The Chamber of Expansion itself was underwriting the story on Wilder, so I had an economy cabin aboard the HMR Tores, a double-wide luxury train that ran the overland route to the mainland. It was the long way to Vorronia, to be sure, but the Council had provided me with no small amount of reading material and the extra few days gave me time to pour through the tens of thousands of words already put into ink regarding the exploits of our hero Wilder.

I spent the hour of daylight that remained watching as the famous idyll of the Borolian countryside swept past my window, then turned my attentions to the task before me.

“Our country is in peril,” my assignment from the Council began. “Popular support for expansionist policy is flagging, leaving us vulnerable.”

The council went on to explain that, ever since Vorronia had acquiesced to our rule and signed the Sotosi Treaty, recruitment had been down. There was a whole page about how the Cerrac mountains were rich with iron and coal, and a second about how it was our duty to bring the fruits of civilization to the few scattered villages and towns in the area. What the country needed was a hero to inspire recruitment, the Council explained, a hero like Wilder.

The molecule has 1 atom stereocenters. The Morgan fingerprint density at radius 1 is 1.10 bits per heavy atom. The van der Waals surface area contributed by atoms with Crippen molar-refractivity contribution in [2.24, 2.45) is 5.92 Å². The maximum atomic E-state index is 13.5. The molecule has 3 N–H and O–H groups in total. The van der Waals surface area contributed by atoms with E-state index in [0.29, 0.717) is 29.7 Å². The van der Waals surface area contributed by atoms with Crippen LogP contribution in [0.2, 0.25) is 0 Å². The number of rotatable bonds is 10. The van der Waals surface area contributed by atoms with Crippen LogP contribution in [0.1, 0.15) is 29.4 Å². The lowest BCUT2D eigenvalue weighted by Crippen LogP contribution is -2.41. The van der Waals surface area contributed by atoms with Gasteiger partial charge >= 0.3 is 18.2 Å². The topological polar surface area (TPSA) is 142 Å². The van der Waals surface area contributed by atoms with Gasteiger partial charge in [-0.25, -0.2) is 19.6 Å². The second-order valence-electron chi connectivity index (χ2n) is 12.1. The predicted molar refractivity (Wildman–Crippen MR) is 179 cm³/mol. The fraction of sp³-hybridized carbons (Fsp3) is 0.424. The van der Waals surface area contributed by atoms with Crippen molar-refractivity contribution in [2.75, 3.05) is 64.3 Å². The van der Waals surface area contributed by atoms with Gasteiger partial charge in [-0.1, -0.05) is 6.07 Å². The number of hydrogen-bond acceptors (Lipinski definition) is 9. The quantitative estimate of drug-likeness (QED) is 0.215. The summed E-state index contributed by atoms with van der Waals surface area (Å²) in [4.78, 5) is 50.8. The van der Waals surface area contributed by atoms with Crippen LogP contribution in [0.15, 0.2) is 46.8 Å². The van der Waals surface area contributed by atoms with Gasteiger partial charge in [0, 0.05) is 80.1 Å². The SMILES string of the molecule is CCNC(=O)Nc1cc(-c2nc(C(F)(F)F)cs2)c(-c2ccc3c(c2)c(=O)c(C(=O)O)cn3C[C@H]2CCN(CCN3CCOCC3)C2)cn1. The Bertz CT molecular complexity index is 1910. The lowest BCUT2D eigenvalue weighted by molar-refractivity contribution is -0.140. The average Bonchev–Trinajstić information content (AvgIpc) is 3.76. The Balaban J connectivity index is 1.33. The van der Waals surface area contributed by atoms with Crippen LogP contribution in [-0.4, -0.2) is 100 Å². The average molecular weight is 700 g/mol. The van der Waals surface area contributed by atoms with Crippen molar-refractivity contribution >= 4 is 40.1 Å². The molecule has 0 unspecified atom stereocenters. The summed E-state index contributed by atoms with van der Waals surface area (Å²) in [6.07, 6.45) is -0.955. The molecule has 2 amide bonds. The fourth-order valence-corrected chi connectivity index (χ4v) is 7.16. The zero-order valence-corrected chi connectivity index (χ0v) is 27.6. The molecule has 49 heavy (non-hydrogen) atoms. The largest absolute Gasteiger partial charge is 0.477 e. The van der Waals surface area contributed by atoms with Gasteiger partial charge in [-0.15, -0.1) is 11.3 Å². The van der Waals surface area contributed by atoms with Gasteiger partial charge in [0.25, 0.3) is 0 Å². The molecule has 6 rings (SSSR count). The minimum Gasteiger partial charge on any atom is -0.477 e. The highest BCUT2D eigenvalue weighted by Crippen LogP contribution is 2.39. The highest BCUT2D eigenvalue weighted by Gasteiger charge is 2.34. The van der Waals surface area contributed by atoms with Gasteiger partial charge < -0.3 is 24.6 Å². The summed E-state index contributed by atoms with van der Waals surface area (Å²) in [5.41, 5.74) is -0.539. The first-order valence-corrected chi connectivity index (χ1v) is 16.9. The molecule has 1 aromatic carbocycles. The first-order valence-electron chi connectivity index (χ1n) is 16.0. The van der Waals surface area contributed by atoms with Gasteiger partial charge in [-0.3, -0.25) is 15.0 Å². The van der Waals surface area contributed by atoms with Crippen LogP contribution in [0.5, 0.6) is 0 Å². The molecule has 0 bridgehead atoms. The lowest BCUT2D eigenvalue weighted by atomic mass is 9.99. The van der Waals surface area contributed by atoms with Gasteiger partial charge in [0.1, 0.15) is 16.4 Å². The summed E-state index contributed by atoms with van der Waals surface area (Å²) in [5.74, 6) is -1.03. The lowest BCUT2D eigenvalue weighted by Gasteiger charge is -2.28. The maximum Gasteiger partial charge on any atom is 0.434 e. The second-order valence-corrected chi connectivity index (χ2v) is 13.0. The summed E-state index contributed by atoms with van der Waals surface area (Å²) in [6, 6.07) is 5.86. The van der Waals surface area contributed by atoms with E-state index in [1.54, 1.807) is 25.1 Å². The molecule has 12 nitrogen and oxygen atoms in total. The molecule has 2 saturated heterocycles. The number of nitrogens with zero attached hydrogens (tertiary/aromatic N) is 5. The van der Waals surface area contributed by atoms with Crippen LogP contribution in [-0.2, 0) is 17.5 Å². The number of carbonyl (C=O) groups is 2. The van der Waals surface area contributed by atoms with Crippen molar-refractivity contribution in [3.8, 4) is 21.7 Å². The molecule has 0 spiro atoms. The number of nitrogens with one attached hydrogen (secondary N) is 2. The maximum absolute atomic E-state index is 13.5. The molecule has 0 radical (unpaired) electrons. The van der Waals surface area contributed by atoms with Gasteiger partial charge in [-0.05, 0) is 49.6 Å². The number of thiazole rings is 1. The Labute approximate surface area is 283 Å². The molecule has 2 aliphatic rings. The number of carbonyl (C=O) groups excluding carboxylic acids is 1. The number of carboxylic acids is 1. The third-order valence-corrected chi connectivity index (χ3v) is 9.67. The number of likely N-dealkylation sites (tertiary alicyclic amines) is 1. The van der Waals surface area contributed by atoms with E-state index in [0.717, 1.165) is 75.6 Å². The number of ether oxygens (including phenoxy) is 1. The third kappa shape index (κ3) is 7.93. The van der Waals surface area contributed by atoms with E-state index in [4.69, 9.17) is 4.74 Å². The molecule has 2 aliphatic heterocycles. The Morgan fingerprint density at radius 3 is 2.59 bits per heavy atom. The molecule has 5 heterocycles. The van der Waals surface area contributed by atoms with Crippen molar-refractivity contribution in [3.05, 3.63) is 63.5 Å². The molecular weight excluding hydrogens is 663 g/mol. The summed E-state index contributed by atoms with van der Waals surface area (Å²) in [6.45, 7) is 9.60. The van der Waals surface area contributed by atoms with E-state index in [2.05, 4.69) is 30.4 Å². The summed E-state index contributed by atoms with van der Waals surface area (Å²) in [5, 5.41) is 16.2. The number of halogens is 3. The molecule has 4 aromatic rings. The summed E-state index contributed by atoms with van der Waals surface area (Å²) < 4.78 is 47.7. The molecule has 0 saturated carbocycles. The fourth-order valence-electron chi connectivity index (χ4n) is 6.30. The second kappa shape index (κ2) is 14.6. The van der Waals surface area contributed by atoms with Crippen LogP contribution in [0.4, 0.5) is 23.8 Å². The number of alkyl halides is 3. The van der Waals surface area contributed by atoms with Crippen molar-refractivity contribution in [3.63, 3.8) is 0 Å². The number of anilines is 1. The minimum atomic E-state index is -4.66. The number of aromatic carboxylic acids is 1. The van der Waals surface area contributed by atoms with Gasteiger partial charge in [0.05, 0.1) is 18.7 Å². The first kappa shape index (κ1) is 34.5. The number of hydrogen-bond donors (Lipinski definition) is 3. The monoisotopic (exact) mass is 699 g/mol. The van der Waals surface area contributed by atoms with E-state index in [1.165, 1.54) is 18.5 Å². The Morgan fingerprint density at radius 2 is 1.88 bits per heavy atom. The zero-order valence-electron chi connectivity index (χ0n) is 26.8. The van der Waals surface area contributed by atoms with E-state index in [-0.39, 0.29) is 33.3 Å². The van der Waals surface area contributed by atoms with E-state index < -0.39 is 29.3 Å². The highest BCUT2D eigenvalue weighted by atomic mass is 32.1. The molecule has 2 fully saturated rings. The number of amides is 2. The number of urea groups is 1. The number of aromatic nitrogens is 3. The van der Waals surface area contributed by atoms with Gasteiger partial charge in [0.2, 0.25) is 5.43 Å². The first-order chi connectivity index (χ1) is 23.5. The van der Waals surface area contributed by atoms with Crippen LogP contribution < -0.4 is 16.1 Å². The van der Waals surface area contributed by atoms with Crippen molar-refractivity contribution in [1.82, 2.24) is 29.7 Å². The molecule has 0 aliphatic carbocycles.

“The Man Beneath the Top Hat” was born in poverty and dragged himself out of the mire with hard work, patriotism, and a gravely voice that demanded respect, reaching the rank of General Armsman by force of will and valor alone. And I had three thick books in my luggage that could prove it.

It’s hard to remember how I’d felt about the assignment at the time. I’d like to say I’d known it was all so much horseshit. I’d written probably a thousand column inches in the Review about the conditions that the majority of Borolians lived in, back before they put me to staffing the wire, and I didn’t think the Vorronian war had done anything for them but killed those fool enough to enlist or unlucky enough to be conscripted. Victory, unsurprisingly enough, hadn’t brought a one of the corpses back to life.